A long-simmering feud over how to fund Long Island Bus in Nassau County is literally leaving riders by the side of the road, as ridership outpaces the service the agency is able to provide, Long Island Bus President Neil Yellin said.
Ridership exceeds service Long Island Bus can provide
Long Island ridership has grown 16.5 percent over the past decade, from 28.2 million in 1998 to a projected ridership this year of 32.8 million, making it one of the busiest suburban bus systems in the nation. Long Island Bus serves all of Nassau County and a few spots in Queens and western Suffolk County.
Over the same period, however, the agency has expanded its fleet just 4 percent, by 13 buses.
"We're really crowding them in. We're at capacity on numerous trips every morning and afternoon," Yellin said in an interview last week. "There've been occasions where we've had to pass people up on street corners just because there is no room."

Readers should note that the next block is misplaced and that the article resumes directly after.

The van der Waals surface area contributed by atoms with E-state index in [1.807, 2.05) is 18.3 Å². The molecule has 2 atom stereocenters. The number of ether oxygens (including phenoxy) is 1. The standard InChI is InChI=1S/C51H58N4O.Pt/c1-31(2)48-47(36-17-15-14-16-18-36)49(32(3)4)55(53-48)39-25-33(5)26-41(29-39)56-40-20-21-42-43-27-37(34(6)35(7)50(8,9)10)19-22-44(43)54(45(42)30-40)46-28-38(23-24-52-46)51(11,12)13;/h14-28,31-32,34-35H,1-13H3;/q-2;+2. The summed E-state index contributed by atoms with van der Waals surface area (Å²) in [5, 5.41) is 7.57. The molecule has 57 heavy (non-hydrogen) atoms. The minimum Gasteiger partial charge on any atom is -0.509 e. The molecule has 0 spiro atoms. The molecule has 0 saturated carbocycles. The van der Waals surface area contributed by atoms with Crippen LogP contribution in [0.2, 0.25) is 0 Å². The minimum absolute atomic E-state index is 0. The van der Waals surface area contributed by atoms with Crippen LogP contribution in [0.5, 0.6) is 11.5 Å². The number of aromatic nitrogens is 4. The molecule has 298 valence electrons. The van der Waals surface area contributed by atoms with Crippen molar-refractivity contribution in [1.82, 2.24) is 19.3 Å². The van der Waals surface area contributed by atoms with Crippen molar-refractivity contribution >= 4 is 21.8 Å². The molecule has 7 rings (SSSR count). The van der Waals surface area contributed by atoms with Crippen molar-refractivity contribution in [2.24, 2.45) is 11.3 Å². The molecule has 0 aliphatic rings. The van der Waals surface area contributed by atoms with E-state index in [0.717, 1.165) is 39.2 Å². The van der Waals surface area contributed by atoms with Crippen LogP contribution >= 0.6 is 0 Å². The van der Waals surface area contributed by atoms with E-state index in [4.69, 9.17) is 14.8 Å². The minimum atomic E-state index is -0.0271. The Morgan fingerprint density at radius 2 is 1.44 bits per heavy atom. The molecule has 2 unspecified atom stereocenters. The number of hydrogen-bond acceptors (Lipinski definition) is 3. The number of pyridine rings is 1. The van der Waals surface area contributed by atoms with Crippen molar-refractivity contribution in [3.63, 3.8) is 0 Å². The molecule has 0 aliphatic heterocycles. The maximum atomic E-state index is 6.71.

Scenario: Con tax is passed, and forces a lot more people onto public transportation. They would take LI buses to the LIRR or subway. Only problem is that they won't be able to board because the MTA and Nassau County are having a pissing contest over who pays for it. This is classic B.S. as only New York can produce. Maybe the Mayor, Janette Sadik-Khan and their number one cheerleader, Transportation Alternatives, should have provided an answer for this before proposing something so ridiculous.